HM Treasury has released a consultation paper that would give the Financial Conduct Authority (FCA) powers to authorise the promotion of financial products.
Under current rules, an authorised firm can approve the marketing of an unauthorised company, but the Treasury said this framework “may not operate a strong enough safeguard to ensure such financial promotions are compliant with FCA rules that they are fair, clear and not misleading”.
Regulated firms don’t have to go through any specific process or assess the suitability and competence before approving the marketing of a non-regulated business, as the system now stands.
But this has proven very problematic.
Avoid future scandals
One example is the mini-bond scandal brought by the collapse of investment company London Capital & Finance (LCF).
LCF was regulated by the FCA and, as such, did not require approval for its promotional material.
Its marketing, however, was found to be misleading and the products advertised not suitable for retail investors.
The firm’s collapse caused over 11,600 individuals to lose around £237m ($299m, €261m).
This prompted the watchdog to first ban the promotion of speculative mini-bonds to retail investors for a year, later making the prohibition permanent.
“In order to strengthen the FCA’s ability to ensure the approval of financial promotions operates effectively, in this consultation the government proposes to establish a regulatory ‘gateway’, which a firm must pass through before it is able to approve the financial promotions of unauthorised firms,” the Treasury added.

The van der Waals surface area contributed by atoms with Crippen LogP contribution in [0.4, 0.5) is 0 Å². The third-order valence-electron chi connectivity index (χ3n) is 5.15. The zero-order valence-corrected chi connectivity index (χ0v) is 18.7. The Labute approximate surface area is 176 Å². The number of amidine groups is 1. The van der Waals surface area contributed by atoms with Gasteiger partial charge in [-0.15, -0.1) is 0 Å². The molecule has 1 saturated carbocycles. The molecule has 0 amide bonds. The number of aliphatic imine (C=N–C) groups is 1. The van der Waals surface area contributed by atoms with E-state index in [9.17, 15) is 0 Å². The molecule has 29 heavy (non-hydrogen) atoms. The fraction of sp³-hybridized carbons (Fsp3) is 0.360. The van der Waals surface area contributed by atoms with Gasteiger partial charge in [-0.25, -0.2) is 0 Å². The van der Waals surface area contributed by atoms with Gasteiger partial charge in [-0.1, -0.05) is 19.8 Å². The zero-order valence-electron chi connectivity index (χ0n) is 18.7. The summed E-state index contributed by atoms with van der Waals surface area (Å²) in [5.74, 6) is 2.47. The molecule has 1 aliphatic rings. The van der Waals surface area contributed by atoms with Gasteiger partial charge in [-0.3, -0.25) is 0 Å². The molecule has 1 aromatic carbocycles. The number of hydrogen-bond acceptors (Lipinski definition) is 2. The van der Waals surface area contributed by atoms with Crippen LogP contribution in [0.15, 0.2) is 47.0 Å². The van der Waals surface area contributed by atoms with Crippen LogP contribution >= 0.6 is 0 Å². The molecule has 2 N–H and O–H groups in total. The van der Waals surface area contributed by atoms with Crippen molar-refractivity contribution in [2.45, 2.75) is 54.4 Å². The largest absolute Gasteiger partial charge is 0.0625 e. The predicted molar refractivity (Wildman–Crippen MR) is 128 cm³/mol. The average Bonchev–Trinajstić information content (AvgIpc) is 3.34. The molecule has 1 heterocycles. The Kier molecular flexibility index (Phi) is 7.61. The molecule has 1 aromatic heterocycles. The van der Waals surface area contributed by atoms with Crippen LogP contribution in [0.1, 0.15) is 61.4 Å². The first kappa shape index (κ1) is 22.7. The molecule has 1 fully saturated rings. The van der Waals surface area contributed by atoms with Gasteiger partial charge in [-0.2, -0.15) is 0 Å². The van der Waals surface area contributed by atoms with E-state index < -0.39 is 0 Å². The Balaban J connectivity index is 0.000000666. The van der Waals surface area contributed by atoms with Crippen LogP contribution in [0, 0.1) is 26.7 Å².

“Any firm wishing to approve the financial promotions of unauthorised firms would first need to obtain the consent of the FCA.”
The government wants to hear from both industry and members of the public, especially retail investors, on how to structure and move forward with the newly-proposed regulatory powers.
The online ads problem
International Adviser revealed in December 2019 that the FCA was working with internet giant Google to tackle the advertisement of bogus investments to unsophisticated clients through the company’s search engine.
The regulator tried to counteract the fraudulent promotion with adverts of its own, but it was forced to pay for it itself, costing the watchdog nearly £90,000 in less than three months.
FCA chairman Charles Randell recently took a swing at Google and other social media companies in a speech, saying that “we need a framework to stop social media platforms and search engines from promoting unsuitable investments, including scams, to ordinary retail consumers”.
“It is frankly absurd that the FCA is paying hundreds of thousands of pounds to Google to warn consumers against investment advertisements from which Google is already receiving millions in revenue.”